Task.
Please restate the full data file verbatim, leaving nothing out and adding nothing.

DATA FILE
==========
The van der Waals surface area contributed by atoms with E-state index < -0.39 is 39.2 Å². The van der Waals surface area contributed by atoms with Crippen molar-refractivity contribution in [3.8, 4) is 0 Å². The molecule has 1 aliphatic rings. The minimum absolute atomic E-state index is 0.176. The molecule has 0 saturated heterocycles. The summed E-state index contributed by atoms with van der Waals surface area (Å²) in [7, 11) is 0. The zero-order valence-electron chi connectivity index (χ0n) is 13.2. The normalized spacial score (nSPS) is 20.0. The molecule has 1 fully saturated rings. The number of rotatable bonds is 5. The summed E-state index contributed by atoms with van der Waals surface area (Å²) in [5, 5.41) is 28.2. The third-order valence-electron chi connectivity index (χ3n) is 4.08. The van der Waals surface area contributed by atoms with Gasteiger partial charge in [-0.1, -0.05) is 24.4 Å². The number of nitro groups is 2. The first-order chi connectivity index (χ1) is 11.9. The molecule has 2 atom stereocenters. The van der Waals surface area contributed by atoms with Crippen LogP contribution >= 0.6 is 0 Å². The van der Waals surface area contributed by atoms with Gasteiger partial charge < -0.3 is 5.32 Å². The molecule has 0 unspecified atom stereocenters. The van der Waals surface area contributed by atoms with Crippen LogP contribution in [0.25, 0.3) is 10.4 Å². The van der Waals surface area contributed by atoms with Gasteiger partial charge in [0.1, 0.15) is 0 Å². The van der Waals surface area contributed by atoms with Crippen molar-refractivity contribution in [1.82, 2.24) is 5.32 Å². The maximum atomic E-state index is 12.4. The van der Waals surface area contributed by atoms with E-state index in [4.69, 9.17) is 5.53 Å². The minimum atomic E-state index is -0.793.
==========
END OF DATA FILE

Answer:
The van der Waals surface area contributed by atoms with E-state index < -0.39 is 39.2 Å². The van der Waals surface area contributed by atoms with Crippen molar-refractivity contribution in [3.8, 4) is 0 Å². The molecule has 1 aliphatic rings. The minimum absolute atomic E-state index is 0.176. The molecule has 0 saturated heterocycles. The summed E-state index contributed by atoms with van der Waals surface area (Å²) in [7, 11) is 0. The zero-order valence-electron chi connectivity index (χ0n) is 13.2. The normalized spacial score (nSPS) is 20.0. The molecule has 1 fully saturated rings. The number of rotatable bonds is 5. The summed E-state index contributed by atoms with van der Waals surface area (Å²) in [5, 5.41) is 28.2. The third-order valence-electron chi connectivity index (χ3n) is 4.08. The van der Waals surface area contributed by atoms with Gasteiger partial charge in [-0.1, -0.05) is 24.4 Å². The number of nitro groups is 2. The first-order chi connectivity index (χ1) is 11.9. The molecule has 2 atom stereocenters. The van der Waals surface area contributed by atoms with Crippen LogP contribution >= 0.6 is 0 Å². The van der Waals surface area contributed by atoms with Gasteiger partial charge < -0.3 is 5.32 Å². The molecule has 0 unspecified atom stereocenters. The van der Waals surface area contributed by atoms with Crippen LogP contribution in [0.25, 0.3) is 10.4 Å². The van der Waals surface area contributed by atoms with Gasteiger partial charge in [0.1, 0.15) is 0 Å². The van der Waals surface area contributed by atoms with Crippen molar-refractivity contribution in [1.82, 2.24) is 5.32 Å². The maximum atomic E-state index is 12.4. The van der Waals surface area contributed by atoms with E-state index in [4.69, 9.17) is 5.53 Å². The minimum atomic E-state index is -0.793.